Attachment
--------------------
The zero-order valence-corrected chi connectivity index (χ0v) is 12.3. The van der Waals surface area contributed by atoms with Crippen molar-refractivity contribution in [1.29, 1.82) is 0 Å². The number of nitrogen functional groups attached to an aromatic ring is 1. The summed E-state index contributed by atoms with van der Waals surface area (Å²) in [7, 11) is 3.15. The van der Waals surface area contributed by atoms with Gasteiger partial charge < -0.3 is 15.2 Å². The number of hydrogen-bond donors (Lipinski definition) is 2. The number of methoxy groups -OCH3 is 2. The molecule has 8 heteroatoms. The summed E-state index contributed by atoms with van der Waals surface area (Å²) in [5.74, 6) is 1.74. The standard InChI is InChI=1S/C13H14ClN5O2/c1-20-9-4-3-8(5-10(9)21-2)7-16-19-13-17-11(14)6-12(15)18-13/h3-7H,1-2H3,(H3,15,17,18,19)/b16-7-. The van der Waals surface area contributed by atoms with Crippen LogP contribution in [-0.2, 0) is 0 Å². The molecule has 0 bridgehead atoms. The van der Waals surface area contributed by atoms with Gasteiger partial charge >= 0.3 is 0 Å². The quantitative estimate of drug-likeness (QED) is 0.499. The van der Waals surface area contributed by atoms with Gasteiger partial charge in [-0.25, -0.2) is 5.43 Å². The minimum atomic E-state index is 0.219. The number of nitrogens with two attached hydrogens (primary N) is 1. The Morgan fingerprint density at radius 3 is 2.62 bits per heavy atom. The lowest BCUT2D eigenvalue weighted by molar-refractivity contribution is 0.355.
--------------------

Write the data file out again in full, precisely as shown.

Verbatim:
The zero-order valence-corrected chi connectivity index (χ0v) is 12.3. The van der Waals surface area contributed by atoms with Crippen molar-refractivity contribution in [1.29, 1.82) is 0 Å². The number of nitrogen functional groups attached to an aromatic ring is 1. The summed E-state index contributed by atoms with van der Waals surface area (Å²) in [7, 11) is 3.15. The van der Waals surface area contributed by atoms with Gasteiger partial charge < -0.3 is 15.2 Å². The number of hydrogen-bond donors (Lipinski definition) is 2. The number of methoxy groups -OCH3 is 2. The molecule has 8 heteroatoms. The summed E-state index contributed by atoms with van der Waals surface area (Å²) in [5.74, 6) is 1.74. The standard InChI is InChI=1S/C13H14ClN5O2/c1-20-9-4-3-8(5-10(9)21-2)7-16-19-13-17-11(14)6-12(15)18-13/h3-7H,1-2H3,(H3,15,17,18,19)/b16-7-. The van der Waals surface area contributed by atoms with Crippen LogP contribution in [-0.2, 0) is 0 Å². The molecule has 0 bridgehead atoms. The van der Waals surface area contributed by atoms with Gasteiger partial charge >= 0.3 is 0 Å². The quantitative estimate of drug-likeness (QED) is 0.499. The van der Waals surface area contributed by atoms with Gasteiger partial charge in [-0.25, -0.2) is 5.43 Å². The minimum atomic E-state index is 0.219. The number of nitrogens with two attached hydrogens (primary N) is 1. The Morgan fingerprint density at radius 3 is 2.62 bits per heavy atom. The lowest BCUT2D eigenvalue weighted by molar-refractivity contribution is 0.355.